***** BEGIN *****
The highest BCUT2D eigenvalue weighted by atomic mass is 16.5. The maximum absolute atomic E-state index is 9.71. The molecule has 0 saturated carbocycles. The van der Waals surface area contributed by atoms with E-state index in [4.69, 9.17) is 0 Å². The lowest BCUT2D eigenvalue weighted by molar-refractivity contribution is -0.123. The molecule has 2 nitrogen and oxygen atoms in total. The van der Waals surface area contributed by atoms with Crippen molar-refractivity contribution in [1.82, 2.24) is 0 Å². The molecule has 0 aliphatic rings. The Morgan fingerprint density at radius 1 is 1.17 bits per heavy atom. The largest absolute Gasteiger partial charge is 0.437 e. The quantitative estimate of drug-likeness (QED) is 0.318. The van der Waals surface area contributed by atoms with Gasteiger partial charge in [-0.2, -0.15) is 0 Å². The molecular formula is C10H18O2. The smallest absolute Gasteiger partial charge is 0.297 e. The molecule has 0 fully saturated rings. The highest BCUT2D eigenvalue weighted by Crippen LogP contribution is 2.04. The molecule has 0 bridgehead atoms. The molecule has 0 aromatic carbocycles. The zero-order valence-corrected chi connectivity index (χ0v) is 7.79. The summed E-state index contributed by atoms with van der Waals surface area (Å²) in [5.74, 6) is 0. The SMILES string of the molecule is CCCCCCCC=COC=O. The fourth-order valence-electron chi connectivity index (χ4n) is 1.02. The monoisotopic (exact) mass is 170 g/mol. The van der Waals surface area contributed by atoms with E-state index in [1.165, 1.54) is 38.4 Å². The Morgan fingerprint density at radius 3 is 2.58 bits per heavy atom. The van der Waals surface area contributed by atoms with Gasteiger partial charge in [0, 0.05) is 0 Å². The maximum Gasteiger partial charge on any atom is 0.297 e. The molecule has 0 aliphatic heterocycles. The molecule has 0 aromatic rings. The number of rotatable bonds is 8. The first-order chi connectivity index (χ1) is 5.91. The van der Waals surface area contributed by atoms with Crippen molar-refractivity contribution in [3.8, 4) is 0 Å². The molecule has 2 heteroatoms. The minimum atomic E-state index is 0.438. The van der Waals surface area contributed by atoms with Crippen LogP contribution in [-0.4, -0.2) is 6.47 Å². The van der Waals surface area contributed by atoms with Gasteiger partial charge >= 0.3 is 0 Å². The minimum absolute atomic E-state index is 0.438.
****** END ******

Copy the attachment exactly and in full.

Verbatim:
The highest BCUT2D eigenvalue weighted by atomic mass is 16.5. The maximum absolute atomic E-state index is 9.71. The molecule has 0 saturated carbocycles. The van der Waals surface area contributed by atoms with E-state index in [4.69, 9.17) is 0 Å². The lowest BCUT2D eigenvalue weighted by molar-refractivity contribution is -0.123. The molecule has 2 nitrogen and oxygen atoms in total. The van der Waals surface area contributed by atoms with Crippen molar-refractivity contribution in [1.82, 2.24) is 0 Å². The molecule has 0 aliphatic rings. The Morgan fingerprint density at radius 1 is 1.17 bits per heavy atom. The largest absolute Gasteiger partial charge is 0.437 e. The quantitative estimate of drug-likeness (QED) is 0.318. The van der Waals surface area contributed by atoms with Gasteiger partial charge in [-0.2, -0.15) is 0 Å². The molecular formula is C10H18O2. The smallest absolute Gasteiger partial charge is 0.297 e. The molecule has 0 fully saturated rings. The highest BCUT2D eigenvalue weighted by Crippen LogP contribution is 2.04. The molecule has 0 bridgehead atoms. The molecule has 0 aromatic carbocycles. The zero-order valence-corrected chi connectivity index (χ0v) is 7.79. The summed E-state index contributed by atoms with van der Waals surface area (Å²) in [5.74, 6) is 0. The SMILES string of the molecule is CCCCCCCC=COC=O. The fourth-order valence-electron chi connectivity index (χ4n) is 1.02. The monoisotopic (exact) mass is 170 g/mol. The van der Waals surface area contributed by atoms with E-state index in [1.165, 1.54) is 38.4 Å². The Morgan fingerprint density at radius 3 is 2.58 bits per heavy atom. The van der Waals surface area contributed by atoms with Gasteiger partial charge in [0, 0.05) is 0 Å². The maximum Gasteiger partial charge on any atom is 0.297 e. The molecule has 0 aliphatic heterocycles. The molecule has 0 aromatic rings. The number of rotatable bonds is 8. The first-order chi connectivity index (χ1) is 5.91. The van der Waals surface area contributed by atoms with Crippen molar-refractivity contribution in [3.8, 4) is 0 Å². The molecule has 2 heteroatoms. The minimum atomic E-state index is 0.438. The van der Waals surface area contributed by atoms with Crippen LogP contribution in [-0.4, -0.2) is 6.47 Å². The van der Waals surface area contributed by atoms with Gasteiger partial charge >= 0.3 is 0 Å². The minimum absolute atomic E-state index is 0.438.